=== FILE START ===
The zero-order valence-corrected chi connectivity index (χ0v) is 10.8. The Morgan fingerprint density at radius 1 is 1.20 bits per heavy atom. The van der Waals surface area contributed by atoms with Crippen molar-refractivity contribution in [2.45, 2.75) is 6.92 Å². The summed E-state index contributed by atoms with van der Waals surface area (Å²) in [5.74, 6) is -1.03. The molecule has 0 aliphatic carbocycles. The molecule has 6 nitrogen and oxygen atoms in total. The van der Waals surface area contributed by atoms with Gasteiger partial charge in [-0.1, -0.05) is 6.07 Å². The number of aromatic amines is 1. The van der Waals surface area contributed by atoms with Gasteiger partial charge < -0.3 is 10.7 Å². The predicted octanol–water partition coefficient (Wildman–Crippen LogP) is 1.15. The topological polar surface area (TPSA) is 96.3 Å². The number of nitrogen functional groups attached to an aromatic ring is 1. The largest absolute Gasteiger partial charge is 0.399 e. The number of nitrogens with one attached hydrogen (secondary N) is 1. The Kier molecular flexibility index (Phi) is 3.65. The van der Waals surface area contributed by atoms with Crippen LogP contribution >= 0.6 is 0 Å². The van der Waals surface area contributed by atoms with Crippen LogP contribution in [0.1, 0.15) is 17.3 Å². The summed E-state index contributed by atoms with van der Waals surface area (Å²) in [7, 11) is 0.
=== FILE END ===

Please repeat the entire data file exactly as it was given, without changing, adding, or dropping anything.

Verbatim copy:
The zero-order valence-corrected chi connectivity index (χ0v) is 10.8. The Morgan fingerprint density at radius 1 is 1.20 bits per heavy atom. The van der Waals surface area contributed by atoms with Crippen molar-refractivity contribution in [2.45, 2.75) is 6.92 Å². The summed E-state index contributed by atoms with van der Waals surface area (Å²) in [5.74, 6) is -1.03. The molecule has 0 aliphatic carbocycles. The molecule has 6 nitrogen and oxygen atoms in total. The van der Waals surface area contributed by atoms with Gasteiger partial charge in [-0.1, -0.05) is 6.07 Å². The number of aromatic amines is 1. The van der Waals surface area contributed by atoms with Gasteiger partial charge < -0.3 is 10.7 Å². The predicted octanol–water partition coefficient (Wildman–Crippen LogP) is 1.15. The topological polar surface area (TPSA) is 96.3 Å². The number of nitrogen functional groups attached to an aromatic ring is 1. The largest absolute Gasteiger partial charge is 0.399 e. The number of nitrogens with one attached hydrogen (secondary N) is 1. The Kier molecular flexibility index (Phi) is 3.65. The van der Waals surface area contributed by atoms with Crippen LogP contribution >= 0.6 is 0 Å². The van der Waals surface area contributed by atoms with Crippen LogP contribution in [0.1, 0.15) is 17.3 Å². The summed E-state index contributed by atoms with van der Waals surface area (Å²) in [7, 11) is 0.